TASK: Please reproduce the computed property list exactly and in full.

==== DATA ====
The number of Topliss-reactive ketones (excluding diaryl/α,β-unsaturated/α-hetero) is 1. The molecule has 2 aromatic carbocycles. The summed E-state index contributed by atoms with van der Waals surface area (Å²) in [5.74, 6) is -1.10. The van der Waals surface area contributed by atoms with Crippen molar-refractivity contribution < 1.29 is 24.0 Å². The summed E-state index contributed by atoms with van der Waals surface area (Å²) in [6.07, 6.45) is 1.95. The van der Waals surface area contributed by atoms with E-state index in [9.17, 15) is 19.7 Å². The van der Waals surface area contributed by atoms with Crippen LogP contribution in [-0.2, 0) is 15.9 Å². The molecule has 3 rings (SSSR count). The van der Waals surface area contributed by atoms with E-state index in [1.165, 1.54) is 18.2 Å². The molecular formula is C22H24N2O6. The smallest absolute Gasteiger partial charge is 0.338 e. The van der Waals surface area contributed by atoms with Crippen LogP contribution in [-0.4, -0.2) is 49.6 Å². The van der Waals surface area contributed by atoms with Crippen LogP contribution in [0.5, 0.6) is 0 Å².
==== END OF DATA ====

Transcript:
The number of Topliss-reactive ketones (excluding diaryl/α,β-unsaturated/α-hetero) is 1. The molecule has 2 aromatic carbocycles. The summed E-state index contributed by atoms with van der Waals surface area (Å²) in [5.74, 6) is -1.10. The van der Waals surface area contributed by atoms with Crippen molar-refractivity contribution < 1.29 is 24.0 Å². The summed E-state index contributed by atoms with van der Waals surface area (Å²) in [6.07, 6.45) is 1.95. The van der Waals surface area contributed by atoms with E-state index in [9.17, 15) is 19.7 Å². The van der Waals surface area contributed by atoms with Crippen LogP contribution in [-0.2, 0) is 15.9 Å². The molecule has 3 rings (SSSR count). The van der Waals surface area contributed by atoms with E-state index in [1.165, 1.54) is 18.2 Å². The molecular formula is C22H24N2O6. The smallest absolute Gasteiger partial charge is 0.338 e. The van der Waals surface area contributed by atoms with Crippen LogP contribution in [-0.4, -0.2) is 49.6 Å². The van der Waals surface area contributed by atoms with Crippen LogP contribution in [0.5, 0.6) is 0 Å².